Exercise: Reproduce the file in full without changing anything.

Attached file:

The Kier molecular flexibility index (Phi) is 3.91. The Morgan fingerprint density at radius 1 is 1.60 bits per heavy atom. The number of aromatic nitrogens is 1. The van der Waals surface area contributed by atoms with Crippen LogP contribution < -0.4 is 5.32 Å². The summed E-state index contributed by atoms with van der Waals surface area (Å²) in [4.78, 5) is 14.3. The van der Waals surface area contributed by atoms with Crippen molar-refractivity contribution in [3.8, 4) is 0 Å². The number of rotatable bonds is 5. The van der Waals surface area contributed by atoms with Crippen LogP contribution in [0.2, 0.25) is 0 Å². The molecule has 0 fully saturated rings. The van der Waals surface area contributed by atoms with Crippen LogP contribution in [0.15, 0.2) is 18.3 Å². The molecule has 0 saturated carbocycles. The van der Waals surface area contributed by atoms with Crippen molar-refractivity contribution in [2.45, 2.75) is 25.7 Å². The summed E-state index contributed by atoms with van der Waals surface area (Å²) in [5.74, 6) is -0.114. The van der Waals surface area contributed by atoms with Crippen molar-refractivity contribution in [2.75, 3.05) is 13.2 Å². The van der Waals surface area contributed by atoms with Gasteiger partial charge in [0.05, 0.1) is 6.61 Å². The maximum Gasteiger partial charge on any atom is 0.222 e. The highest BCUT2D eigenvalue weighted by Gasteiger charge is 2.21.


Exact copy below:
The Kier molecular flexibility index (Phi) is 3.91. The Morgan fingerprint density at radius 1 is 1.60 bits per heavy atom. The number of aromatic nitrogens is 1. The van der Waals surface area contributed by atoms with Crippen LogP contribution < -0.4 is 5.32 Å². The summed E-state index contributed by atoms with van der Waals surface area (Å²) in [4.78, 5) is 14.3. The van der Waals surface area contributed by atoms with Crippen molar-refractivity contribution in [3.8, 4) is 0 Å². The number of rotatable bonds is 5. The van der Waals surface area contributed by atoms with Crippen LogP contribution in [0.2, 0.25) is 0 Å². The molecule has 0 fully saturated rings. The van der Waals surface area contributed by atoms with Crippen LogP contribution in [0.15, 0.2) is 18.3 Å². The molecule has 0 saturated carbocycles. The van der Waals surface area contributed by atoms with Crippen molar-refractivity contribution in [2.45, 2.75) is 25.7 Å². The summed E-state index contributed by atoms with van der Waals surface area (Å²) in [5.74, 6) is -0.114. The van der Waals surface area contributed by atoms with Crippen molar-refractivity contribution in [2.75, 3.05) is 13.2 Å². The van der Waals surface area contributed by atoms with Gasteiger partial charge in [0.05, 0.1) is 6.61 Å². The maximum Gasteiger partial charge on any atom is 0.222 e. The highest BCUT2D eigenvalue weighted by Gasteiger charge is 2.21.